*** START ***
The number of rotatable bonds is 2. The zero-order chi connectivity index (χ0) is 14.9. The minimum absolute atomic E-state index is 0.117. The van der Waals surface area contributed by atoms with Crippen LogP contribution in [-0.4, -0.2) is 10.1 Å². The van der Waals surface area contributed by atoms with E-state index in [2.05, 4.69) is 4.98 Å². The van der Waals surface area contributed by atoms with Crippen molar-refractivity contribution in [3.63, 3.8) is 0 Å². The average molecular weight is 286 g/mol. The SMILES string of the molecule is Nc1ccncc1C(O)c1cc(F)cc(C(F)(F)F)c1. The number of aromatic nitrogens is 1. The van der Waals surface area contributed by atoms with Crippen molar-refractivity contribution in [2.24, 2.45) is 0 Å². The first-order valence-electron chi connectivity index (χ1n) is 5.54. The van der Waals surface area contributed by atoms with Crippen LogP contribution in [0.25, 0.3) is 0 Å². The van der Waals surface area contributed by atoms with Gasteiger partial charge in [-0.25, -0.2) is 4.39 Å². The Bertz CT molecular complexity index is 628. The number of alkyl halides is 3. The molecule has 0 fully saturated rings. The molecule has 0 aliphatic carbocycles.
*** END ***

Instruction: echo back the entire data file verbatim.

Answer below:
The number of rotatable bonds is 2. The zero-order chi connectivity index (χ0) is 14.9. The minimum absolute atomic E-state index is 0.117. The van der Waals surface area contributed by atoms with Crippen LogP contribution in [-0.4, -0.2) is 10.1 Å². The van der Waals surface area contributed by atoms with E-state index in [2.05, 4.69) is 4.98 Å². The van der Waals surface area contributed by atoms with Crippen molar-refractivity contribution in [3.63, 3.8) is 0 Å². The average molecular weight is 286 g/mol. The SMILES string of the molecule is Nc1ccncc1C(O)c1cc(F)cc(C(F)(F)F)c1. The number of aromatic nitrogens is 1. The van der Waals surface area contributed by atoms with Crippen molar-refractivity contribution in [2.24, 2.45) is 0 Å². The first-order valence-electron chi connectivity index (χ1n) is 5.54. The van der Waals surface area contributed by atoms with Crippen LogP contribution in [0.25, 0.3) is 0 Å². The van der Waals surface area contributed by atoms with Gasteiger partial charge in [-0.25, -0.2) is 4.39 Å². The Bertz CT molecular complexity index is 628. The number of alkyl halides is 3. The molecule has 0 fully saturated rings. The molecule has 0 aliphatic carbocycles.